Suppose you own a business and one of your employees is diagnosed with cancer. What do you do?
Fire her? After all, she might become less productive while she’s fighting the disease. And her medical bills might jack up the cost of your company’s experience-rated group health insurance policy.
It would take one hard-boiled number-cruncher to kick an ill employee while she’s down.
And yet, some businesses do exactly that, according to a study by Working Woman magazine and Amgen, a manufacturer of drugs that lessen the side effects of chemotherapy.
The study interviewed survivors of cancer as well as their employers and co-workers. It found that one in 14 cancer survivors was fired or laid off. Among all American workers, only one in 80 is let go.
Statistics do generalize, and behind numbers like those are a wide range of circumstances. Surely, many employers do strive to keep ailing employees on the payroll, dropping them only when it’s clear the employee just can’t continue the work that the company has to have done. But between that end of the scale and the brutal discharge some employees reported, there is room - and reason - for improvement.
More and more cancer patients enjoy a full recovery and do not, in fact, feel as sick during chemotherapy as supervisors assume, the study found. Modern drugs reduce nausea, and the administration of treatment on a Friday allows a weekend for recovery before returning to work.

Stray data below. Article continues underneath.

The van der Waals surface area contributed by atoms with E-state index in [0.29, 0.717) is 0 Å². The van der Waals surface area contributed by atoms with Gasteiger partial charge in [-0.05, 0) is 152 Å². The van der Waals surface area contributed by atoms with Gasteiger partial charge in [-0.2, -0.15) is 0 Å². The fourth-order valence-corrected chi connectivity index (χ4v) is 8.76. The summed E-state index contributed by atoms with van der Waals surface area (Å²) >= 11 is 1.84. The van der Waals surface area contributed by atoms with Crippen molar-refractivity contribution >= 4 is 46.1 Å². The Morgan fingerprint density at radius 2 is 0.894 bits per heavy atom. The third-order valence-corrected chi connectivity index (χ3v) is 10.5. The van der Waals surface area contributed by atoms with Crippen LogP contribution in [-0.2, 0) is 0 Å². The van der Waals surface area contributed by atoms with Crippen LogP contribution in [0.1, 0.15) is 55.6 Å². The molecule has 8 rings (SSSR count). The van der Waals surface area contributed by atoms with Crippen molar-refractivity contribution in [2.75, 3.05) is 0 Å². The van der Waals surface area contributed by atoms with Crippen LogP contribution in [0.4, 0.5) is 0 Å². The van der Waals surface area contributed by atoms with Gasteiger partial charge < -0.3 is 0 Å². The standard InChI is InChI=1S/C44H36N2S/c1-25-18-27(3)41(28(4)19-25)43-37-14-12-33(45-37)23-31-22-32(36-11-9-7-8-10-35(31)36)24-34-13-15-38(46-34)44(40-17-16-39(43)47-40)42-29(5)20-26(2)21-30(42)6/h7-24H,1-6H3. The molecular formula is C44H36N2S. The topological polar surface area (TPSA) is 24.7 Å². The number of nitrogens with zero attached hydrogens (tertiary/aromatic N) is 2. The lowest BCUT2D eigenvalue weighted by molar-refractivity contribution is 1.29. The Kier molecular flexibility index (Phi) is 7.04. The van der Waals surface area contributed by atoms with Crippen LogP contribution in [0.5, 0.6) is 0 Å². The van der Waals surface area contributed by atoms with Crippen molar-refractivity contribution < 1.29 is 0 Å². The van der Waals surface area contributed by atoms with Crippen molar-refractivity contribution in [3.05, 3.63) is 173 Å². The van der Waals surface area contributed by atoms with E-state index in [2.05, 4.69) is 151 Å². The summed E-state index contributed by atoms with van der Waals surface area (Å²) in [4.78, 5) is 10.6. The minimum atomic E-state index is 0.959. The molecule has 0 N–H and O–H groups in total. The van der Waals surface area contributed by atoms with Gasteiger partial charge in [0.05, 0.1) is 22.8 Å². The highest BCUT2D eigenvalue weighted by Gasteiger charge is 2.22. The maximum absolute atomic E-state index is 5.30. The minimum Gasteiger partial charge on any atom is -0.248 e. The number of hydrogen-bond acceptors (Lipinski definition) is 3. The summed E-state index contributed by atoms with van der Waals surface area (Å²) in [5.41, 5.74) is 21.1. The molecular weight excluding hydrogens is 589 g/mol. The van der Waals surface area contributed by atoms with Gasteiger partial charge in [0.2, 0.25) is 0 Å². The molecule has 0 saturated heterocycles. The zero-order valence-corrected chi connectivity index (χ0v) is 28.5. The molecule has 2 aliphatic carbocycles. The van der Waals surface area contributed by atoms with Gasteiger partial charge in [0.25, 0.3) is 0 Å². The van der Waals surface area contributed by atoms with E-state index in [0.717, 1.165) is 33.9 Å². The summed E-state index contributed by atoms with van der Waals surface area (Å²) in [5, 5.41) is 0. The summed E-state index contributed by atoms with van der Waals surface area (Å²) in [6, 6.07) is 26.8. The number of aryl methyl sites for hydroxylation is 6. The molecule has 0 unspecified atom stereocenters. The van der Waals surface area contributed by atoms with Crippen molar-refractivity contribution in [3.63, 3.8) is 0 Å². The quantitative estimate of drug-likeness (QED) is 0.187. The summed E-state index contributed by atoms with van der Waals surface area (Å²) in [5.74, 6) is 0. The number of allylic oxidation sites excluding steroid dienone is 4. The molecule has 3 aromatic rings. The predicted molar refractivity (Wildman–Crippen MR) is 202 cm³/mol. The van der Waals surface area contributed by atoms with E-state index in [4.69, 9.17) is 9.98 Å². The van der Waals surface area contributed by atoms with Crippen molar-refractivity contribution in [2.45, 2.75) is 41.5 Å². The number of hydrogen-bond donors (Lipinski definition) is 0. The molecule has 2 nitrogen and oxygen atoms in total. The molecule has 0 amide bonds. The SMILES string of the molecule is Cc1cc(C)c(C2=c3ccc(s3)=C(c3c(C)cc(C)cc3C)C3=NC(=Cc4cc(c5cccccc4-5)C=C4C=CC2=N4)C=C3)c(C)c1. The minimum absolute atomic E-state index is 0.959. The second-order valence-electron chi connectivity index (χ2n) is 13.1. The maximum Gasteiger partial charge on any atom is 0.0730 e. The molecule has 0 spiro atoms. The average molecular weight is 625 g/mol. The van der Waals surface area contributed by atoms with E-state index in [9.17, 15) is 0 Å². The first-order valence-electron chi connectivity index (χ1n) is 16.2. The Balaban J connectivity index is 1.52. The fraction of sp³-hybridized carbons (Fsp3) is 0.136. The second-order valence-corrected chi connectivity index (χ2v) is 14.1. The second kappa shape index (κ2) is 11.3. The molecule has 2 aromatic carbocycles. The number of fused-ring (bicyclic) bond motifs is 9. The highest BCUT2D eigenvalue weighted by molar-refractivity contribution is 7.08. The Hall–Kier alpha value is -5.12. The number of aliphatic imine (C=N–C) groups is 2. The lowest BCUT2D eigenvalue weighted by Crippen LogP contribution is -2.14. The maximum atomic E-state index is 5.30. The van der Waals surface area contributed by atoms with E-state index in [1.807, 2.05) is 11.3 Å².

Workplace morale has a huge effect on productivity - for better or for worse. Those who treat employees with decency get loyalty and dedication in return. No employee or supervisor knows who may face an alarming diagnosis next. And all workers experience ups and downs; some of the nation’s toughest chief executive officers, The Wall Street Journal reported Tuesday, suffer from manic-depressive illness that makes them a terror one day and a basket case the next. Could it be that the cold demands of life at the bottom line exact a personal cost?
When ailing employees do stay on the job and recover, they report that the routines of work actually help them survive the trauma and emerge again at full capacity. That’s a win-win outcome.
This is never an easy problem to solve, but those who solve it badly face one more risk: lawsuits and demands for the heavy hand of government regulation to intervene. That would be a sign of failure - a failure to recognize, voluntarily, that it’s good business to treat employees well.
, DataTimes The following fields overflowed: CREDIT = John Webster/For the editorial board